Rising from the ashes: After fire destroyed lounge, owner takes new direction

Elena’s Soul Food owner Algernong Allen III stands in front of his restaurant in 2013, after it was destroyed by fire. (Abdul R. Sulayman/The Philadelphia Tribune)

Elena’s Soul Food owner Algernong Allen III stands in front of his restaurant in 2013, after it was destroyed by fire. (Abdul R. Sulayman/The Philadelphia Tribune)

This story originally appeared on The Philadelphia Tribune.

Throughout Cedar Park in West Philadelphia, Algernong Allen III is known for creating memories in the neighborhood. A well-known developer, Allen owned Elena’s Soul Food Showcase Lounge and Cafe, which burned down in 2012.

Allen has restored the land at 49th Street and Baltimore Ave. and eventually built a rental property for commercial and residential use. But the transition from Elena’s Soul Lounge didn’t happen overnight.

“It wasn’t that sweet,” he said. “After figuring things out, it’s like a wave. You try to stop drowning, and even after the wave stops, you still have to swim. For a while, the place was just there but I still owned the property.” Allen needed to figure out how to build a whole new building.

After the fire, Allen rented the property out to Greensgrow, an urban farm, for almost two years. In the meantime, he focused on paying off lenders and building relationships with developers. Allen formed a partnership with Diversified Realty Ventures and CVA Commercial Group and created a plan to rebuild 4912 Baltimore Pike.

“The developers were instrumental. Their experience as developers was instrumental in getting us the decision of what it was going to be,” said Allen. The reconstruction took over two years.

So, what happened to Elena’s Soul Lounge?

In 2008, Allen opened what became one of the most memorable soul spots in West Philly in the heart of Cedar Park. Elena’s Lounge, named after his late mother, was built for the community and the sake of good vibes, Allen said. His concept for Elena’s was a “Black version of Bennigans.”

“If Bennigans can have an Irish theme, we can have a Black theme,” Allen figured. He decorated Elena’s with pictures of famous Black activists and artists, including Martin Luther King Jr. Elena’s was known for entertainment, with well-known Philadelphia performers including Kindred, vocalist Jaguar Wright and R&B artist Bilal.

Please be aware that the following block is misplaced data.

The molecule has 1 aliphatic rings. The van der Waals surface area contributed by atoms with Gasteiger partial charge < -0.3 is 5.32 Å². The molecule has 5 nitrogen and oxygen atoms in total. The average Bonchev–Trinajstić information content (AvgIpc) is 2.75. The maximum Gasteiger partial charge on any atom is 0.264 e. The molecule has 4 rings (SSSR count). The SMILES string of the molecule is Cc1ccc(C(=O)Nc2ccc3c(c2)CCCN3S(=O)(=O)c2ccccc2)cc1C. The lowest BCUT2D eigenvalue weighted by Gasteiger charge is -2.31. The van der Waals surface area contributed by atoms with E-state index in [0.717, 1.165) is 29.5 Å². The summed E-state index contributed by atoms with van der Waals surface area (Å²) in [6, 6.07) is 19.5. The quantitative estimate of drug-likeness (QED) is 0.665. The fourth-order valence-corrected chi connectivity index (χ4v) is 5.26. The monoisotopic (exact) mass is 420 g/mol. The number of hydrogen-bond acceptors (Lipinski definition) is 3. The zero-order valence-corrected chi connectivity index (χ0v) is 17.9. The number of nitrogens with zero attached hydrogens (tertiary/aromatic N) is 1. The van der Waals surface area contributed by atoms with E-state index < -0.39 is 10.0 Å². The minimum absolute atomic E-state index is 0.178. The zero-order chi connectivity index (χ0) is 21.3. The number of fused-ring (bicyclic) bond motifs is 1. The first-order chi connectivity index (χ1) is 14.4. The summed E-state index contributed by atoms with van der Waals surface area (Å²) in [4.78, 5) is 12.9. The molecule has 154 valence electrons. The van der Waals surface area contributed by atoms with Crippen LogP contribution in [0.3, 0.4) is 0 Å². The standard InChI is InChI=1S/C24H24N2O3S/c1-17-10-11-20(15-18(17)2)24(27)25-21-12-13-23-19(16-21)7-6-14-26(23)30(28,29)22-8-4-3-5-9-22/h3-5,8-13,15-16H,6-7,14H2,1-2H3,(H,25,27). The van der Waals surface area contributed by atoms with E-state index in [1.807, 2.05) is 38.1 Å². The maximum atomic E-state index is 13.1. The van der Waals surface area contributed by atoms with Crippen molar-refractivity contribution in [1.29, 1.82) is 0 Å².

Tragedy hit Elena’s a few days before Christmas in 2012. The fire on Dec. 23 took firefighters two hours to control.

“Imagine coming back to your business after stepping out and there’s craziness going on, massive helicopters, they’re hundreds of people on the street, and you’re just watching your livelihood just go up in flames,” Allen said.

The fire was caused by electrical issues.

“It was an electrical fire somewhere above the kitchen in the ceiling,” Allen said. “At that point, the building was over 120 years old.” Once fire marshals and the city ruled out the possibility of arson, Allen and his team decided not to dig any deeper due to the expense of the investigation.

Allen couldn’t focus on opening up another restaurant. It took him three years to pay off the debt he had owed and incurred from the fire.

After years of dealing with litigation, Allen focused on his next step, building a rental property. Once a plan was in place, Allen and his team spent two years meeting with the community, lobbying for the project, obtaining zoning approvals and then constructing the three-story building.

The building, between Cedar Park Cafe and PT Nails Plus, has five residences and a commercial space occupied by Spirited Tattoo Coalition. The three two-bedroom and two one-bedroom apartments are all occupied. The rents start at $1,350. Allen now has full ownership of 4912 Baltimore Pike.

Allen spent his career as a real estate agent before opening Elena’s. ”I’ve always been in real estate even before owning a bar and restaurant. That’s my background. For me, real estate is the swimming pool that I swim in,” he said.

Allen grew up on 48th and Westminster. He’s known in the community and is a regular at the local food truck down the street from his rental space.

Elena’s was a place where everyone could gather, Allen said in an interview in 2013.

“It was having a place where people could gather together, converse and dine with one another.”

Get the WHYY app!

Want a digest of WHYY’s programs, events & stories? Sign up for our weekly newsletter.

Together we can reach 100% of WHYY’s fiscal year goal